• Example: Gina works for ABC Corp. She has a generic title of manager. She is limited in her ability to sign purchase agreements on behalf of ABC Corp. She does, however, routinely negotiate the terms of purchase agreements with vendors. She then transmits the purchase agreements to her boss who signs them. The vendor never deals with anyone other than Gina. If Gina decides to start by personally signing the purchase agreement, ABC Corp will likely be bound by the contracts. By signing the agreements, she is representing to vendors that she has authority to do so. It is likely reasonable for vendors to believe that she has this authority, as Gina is the primary point of contact for negotiating the agreements.

Ratification – While an agent may bind the principal to the extent of her authority, the principal is also bound if she ratifies the conduct of the agent that is beyond her express, implied, or apparent authority. That is, if the principal accepts or takes advantage of the agent’s actions, she impliedly ratifies those actions as taken on her behalf. In such a situation, this expands the implied and apparent authority of the agent when undertaking future actions.

  • Note: Ratification can only take place if the principal is disclosed or partially disclosed.

In each of the above situations, a disclosed principal is liable to third parties dealing with the agent. If the agent exceeds her express authority, the third party may still have the ability to back out of the contract. The third party is generally bound by the contract if the principal ratifies the agent’s conduct before the third-party finds out about the lack of authority and withdraws.

Discussion: How do you feel about the doctrines of implied and apparent authority? Should an agent have the ability to bind an agent in contract when the agent does not have actual authority to do so? Why or why not? Should the standard be different for limited and general agents? Why or why not? Should the onus be on the employer to protect itself by informing third parties of the limited authority of the agent, or should the onus be on the third-parties to verify the authority of the agent? What is your justification for this opinion?

Practice Question: Kristy is an operations manager for ABC Corp. She has authority to enter into agreements for operational supplies. She does not, however, have authority to enter into sales agreements with retailers of ABC Corp products. In a couple of instances she is called upon to assist in putting together custom sales orders for large retailers. In these situations, Kristy was the primary point of contact with the retailers. 123 Corp learns about ABC Corps products through one of the retailers who previously worked with Kristy. 123 Corp contacts Kristy about putting together a custom sales package. What is Kristy’s authority to deal with 123 Corp.? If Kristy enters into an unauthorized agreement with 123 Corp, under what theory might ABC Corp be bound by the contract? Why?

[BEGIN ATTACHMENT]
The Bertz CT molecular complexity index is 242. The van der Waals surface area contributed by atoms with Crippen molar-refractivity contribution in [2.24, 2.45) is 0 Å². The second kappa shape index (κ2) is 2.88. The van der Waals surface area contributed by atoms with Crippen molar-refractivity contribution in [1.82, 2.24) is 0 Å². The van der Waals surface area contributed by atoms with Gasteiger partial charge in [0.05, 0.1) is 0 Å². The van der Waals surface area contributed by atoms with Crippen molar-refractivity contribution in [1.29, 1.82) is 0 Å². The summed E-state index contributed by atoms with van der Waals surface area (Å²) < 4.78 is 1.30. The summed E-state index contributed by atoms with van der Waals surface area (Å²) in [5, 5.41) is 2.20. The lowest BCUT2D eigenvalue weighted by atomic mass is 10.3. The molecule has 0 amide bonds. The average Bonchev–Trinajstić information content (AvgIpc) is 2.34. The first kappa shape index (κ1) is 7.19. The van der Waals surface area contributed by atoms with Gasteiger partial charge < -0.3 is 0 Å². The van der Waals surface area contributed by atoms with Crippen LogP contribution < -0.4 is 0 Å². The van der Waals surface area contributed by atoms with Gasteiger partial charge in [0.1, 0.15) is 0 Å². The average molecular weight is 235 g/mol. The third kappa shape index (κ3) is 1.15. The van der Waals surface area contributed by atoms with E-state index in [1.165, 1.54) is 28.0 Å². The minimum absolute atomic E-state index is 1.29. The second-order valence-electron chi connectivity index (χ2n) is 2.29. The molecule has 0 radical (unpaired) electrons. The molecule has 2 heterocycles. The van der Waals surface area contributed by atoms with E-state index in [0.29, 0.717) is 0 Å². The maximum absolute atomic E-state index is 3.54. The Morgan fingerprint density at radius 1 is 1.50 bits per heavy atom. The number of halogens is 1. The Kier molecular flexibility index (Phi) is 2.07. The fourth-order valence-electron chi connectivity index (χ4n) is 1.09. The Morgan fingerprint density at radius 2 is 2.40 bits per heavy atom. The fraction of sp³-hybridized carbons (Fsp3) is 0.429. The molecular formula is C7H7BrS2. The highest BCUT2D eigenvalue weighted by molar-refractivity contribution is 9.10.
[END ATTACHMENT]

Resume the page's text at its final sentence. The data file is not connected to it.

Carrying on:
Proposed Answer

  • As stated, Kristy does not have the authority to enter into sales contracts on behalf of ABC Corp. That is, she does not have the express authority. If she does so anyway (goes outside of her express authority), ABC could be bound by her actions under three doctrines. First, Kristy could have implied authority. That is, the authority to enter into this agreement could be inferred from her past conduct with other retailers or from her title as operations manager. She may also have apparent authority. This is where she undertakes the activity (without authority), but it is reasonable for 123 Corp to believe her representation that she has authority. It is reasonable because of ABC’s conduct in allowing her to undertake similar or related transactions. Lastly, if she goes ahead and executes the purchase agreement, ABC could accept the purchase agreement – thereby ratifying her actions.

Was this article helpful?